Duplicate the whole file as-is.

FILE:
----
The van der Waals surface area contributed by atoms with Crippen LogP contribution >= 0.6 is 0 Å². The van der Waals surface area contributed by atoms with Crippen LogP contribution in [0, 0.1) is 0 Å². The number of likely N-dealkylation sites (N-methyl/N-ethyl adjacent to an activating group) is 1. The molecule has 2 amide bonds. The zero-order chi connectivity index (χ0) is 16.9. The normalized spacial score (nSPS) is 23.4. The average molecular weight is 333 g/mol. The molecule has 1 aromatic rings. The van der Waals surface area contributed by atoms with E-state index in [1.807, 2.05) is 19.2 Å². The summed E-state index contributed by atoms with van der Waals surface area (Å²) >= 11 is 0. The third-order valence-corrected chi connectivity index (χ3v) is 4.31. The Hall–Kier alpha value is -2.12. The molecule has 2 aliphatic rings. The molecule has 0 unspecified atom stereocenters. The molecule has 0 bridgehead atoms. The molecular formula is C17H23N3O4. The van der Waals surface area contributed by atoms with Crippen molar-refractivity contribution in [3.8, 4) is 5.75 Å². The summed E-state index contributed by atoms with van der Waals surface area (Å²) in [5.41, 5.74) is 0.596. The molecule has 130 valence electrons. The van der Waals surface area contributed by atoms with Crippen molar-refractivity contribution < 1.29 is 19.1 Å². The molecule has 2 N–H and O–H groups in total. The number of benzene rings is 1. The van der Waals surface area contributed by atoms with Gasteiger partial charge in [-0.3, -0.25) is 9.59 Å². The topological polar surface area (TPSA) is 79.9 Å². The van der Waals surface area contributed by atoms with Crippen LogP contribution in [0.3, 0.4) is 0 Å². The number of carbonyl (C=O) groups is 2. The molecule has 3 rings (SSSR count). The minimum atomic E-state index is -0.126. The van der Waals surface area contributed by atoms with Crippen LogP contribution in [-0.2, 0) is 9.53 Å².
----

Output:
The van der Waals surface area contributed by atoms with Crippen LogP contribution >= 0.6 is 0 Å². The van der Waals surface area contributed by atoms with Crippen LogP contribution in [0, 0.1) is 0 Å². The number of likely N-dealkylation sites (N-methyl/N-ethyl adjacent to an activating group) is 1. The molecule has 2 amide bonds. The zero-order chi connectivity index (χ0) is 16.9. The normalized spacial score (nSPS) is 23.4. The average molecular weight is 333 g/mol. The molecule has 1 aromatic rings. The van der Waals surface area contributed by atoms with E-state index in [1.807, 2.05) is 19.2 Å². The summed E-state index contributed by atoms with van der Waals surface area (Å²) >= 11 is 0. The third-order valence-corrected chi connectivity index (χ3v) is 4.31. The Hall–Kier alpha value is -2.12. The molecule has 2 aliphatic rings. The molecule has 0 unspecified atom stereocenters. The molecule has 0 bridgehead atoms. The molecular formula is C17H23N3O4. The van der Waals surface area contributed by atoms with Crippen molar-refractivity contribution in [3.8, 4) is 5.75 Å². The summed E-state index contributed by atoms with van der Waals surface area (Å²) in [5.41, 5.74) is 0.596. The molecule has 130 valence electrons. The van der Waals surface area contributed by atoms with Crippen molar-refractivity contribution < 1.29 is 19.1 Å². The molecule has 2 N–H and O–H groups in total. The number of benzene rings is 1. The van der Waals surface area contributed by atoms with Gasteiger partial charge in [-0.3, -0.25) is 9.59 Å². The topological polar surface area (TPSA) is 79.9 Å². The van der Waals surface area contributed by atoms with Crippen LogP contribution in [0.3, 0.4) is 0 Å². The number of carbonyl (C=O) groups is 2. The molecule has 3 rings (SSSR count). The minimum atomic E-state index is -0.126. The van der Waals surface area contributed by atoms with Crippen LogP contribution in [-0.2, 0) is 9.53 Å².